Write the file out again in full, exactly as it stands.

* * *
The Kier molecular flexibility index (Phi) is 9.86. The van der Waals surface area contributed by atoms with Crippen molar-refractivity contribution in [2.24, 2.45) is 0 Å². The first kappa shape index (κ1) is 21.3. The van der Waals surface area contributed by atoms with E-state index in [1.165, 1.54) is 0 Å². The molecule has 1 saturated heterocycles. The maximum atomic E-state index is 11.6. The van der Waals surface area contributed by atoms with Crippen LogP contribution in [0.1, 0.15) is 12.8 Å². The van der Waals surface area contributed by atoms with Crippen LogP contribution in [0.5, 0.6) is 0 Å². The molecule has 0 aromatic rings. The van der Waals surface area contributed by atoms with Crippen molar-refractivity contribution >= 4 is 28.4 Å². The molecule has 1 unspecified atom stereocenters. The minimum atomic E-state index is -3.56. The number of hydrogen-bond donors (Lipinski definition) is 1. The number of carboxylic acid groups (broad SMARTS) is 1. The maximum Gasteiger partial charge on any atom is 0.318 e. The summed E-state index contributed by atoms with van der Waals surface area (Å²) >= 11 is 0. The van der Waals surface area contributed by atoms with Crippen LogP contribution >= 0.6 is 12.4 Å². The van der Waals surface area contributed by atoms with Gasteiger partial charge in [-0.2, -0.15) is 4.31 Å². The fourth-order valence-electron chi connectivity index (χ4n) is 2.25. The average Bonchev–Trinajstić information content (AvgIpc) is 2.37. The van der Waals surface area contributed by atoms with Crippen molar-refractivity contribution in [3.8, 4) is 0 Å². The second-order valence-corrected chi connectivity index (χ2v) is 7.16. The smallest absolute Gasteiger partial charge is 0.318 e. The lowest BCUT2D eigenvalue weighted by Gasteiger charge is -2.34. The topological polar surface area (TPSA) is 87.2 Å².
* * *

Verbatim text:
The Kier molecular flexibility index (Phi) is 9.86. The van der Waals surface area contributed by atoms with Crippen molar-refractivity contribution in [2.24, 2.45) is 0 Å². The first kappa shape index (κ1) is 21.3. The van der Waals surface area contributed by atoms with E-state index in [1.165, 1.54) is 0 Å². The molecule has 1 saturated heterocycles. The maximum atomic E-state index is 11.6. The van der Waals surface area contributed by atoms with Crippen LogP contribution in [0.1, 0.15) is 12.8 Å². The van der Waals surface area contributed by atoms with Crippen LogP contribution in [0.5, 0.6) is 0 Å². The molecule has 0 aromatic rings. The van der Waals surface area contributed by atoms with Crippen molar-refractivity contribution >= 4 is 28.4 Å². The molecule has 1 unspecified atom stereocenters. The minimum atomic E-state index is -3.56. The number of hydrogen-bond donors (Lipinski definition) is 1. The number of carboxylic acid groups (broad SMARTS) is 1. The maximum Gasteiger partial charge on any atom is 0.318 e. The summed E-state index contributed by atoms with van der Waals surface area (Å²) >= 11 is 0. The van der Waals surface area contributed by atoms with Crippen LogP contribution >= 0.6 is 12.4 Å². The van der Waals surface area contributed by atoms with Gasteiger partial charge in [-0.2, -0.15) is 4.31 Å². The fourth-order valence-electron chi connectivity index (χ4n) is 2.25. The average Bonchev–Trinajstić information content (AvgIpc) is 2.37. The van der Waals surface area contributed by atoms with Crippen molar-refractivity contribution in [3.8, 4) is 0 Å². The second-order valence-corrected chi connectivity index (χ2v) is 7.16. The smallest absolute Gasteiger partial charge is 0.318 e. The lowest BCUT2D eigenvalue weighted by Gasteiger charge is -2.34. The topological polar surface area (TPSA) is 87.2 Å².